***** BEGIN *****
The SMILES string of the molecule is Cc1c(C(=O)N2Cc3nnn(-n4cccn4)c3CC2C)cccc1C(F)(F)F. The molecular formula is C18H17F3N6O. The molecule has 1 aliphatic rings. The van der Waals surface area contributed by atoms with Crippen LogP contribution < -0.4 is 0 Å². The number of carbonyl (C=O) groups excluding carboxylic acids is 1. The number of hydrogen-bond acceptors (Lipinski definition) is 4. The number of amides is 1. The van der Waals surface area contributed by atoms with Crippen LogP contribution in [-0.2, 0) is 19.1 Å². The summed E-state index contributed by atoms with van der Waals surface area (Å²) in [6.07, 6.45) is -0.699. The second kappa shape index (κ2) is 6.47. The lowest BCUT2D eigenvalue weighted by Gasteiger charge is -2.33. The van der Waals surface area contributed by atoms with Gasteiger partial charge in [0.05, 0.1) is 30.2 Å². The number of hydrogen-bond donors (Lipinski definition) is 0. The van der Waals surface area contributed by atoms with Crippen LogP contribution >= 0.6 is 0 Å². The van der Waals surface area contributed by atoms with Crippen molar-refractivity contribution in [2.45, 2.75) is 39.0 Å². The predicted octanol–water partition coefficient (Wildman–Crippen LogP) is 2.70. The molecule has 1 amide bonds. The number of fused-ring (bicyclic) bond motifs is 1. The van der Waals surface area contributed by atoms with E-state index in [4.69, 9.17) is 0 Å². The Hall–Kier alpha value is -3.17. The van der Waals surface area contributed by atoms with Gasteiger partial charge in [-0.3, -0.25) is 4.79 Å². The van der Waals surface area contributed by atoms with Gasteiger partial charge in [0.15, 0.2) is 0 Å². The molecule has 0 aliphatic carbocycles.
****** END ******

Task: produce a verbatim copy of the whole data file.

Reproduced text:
The SMILES string of the molecule is Cc1c(C(=O)N2Cc3nnn(-n4cccn4)c3CC2C)cccc1C(F)(F)F. The molecular formula is C18H17F3N6O. The molecule has 1 aliphatic rings. The van der Waals surface area contributed by atoms with Crippen LogP contribution < -0.4 is 0 Å². The number of carbonyl (C=O) groups excluding carboxylic acids is 1. The number of hydrogen-bond acceptors (Lipinski definition) is 4. The number of amides is 1. The van der Waals surface area contributed by atoms with Crippen LogP contribution in [-0.2, 0) is 19.1 Å². The summed E-state index contributed by atoms with van der Waals surface area (Å²) in [6.07, 6.45) is -0.699. The second kappa shape index (κ2) is 6.47. The lowest BCUT2D eigenvalue weighted by Gasteiger charge is -2.33. The van der Waals surface area contributed by atoms with Gasteiger partial charge in [0.05, 0.1) is 30.2 Å². The number of hydrogen-bond donors (Lipinski definition) is 0. The van der Waals surface area contributed by atoms with Crippen LogP contribution >= 0.6 is 0 Å². The van der Waals surface area contributed by atoms with Crippen molar-refractivity contribution in [2.45, 2.75) is 39.0 Å². The predicted octanol–water partition coefficient (Wildman–Crippen LogP) is 2.70. The molecule has 1 amide bonds. The number of fused-ring (bicyclic) bond motifs is 1. The van der Waals surface area contributed by atoms with E-state index in [4.69, 9.17) is 0 Å². The Hall–Kier alpha value is -3.17. The van der Waals surface area contributed by atoms with Gasteiger partial charge in [-0.3, -0.25) is 4.79 Å². The van der Waals surface area contributed by atoms with Gasteiger partial charge in [0.15, 0.2) is 0 Å². The molecule has 0 aliphatic carbocycles.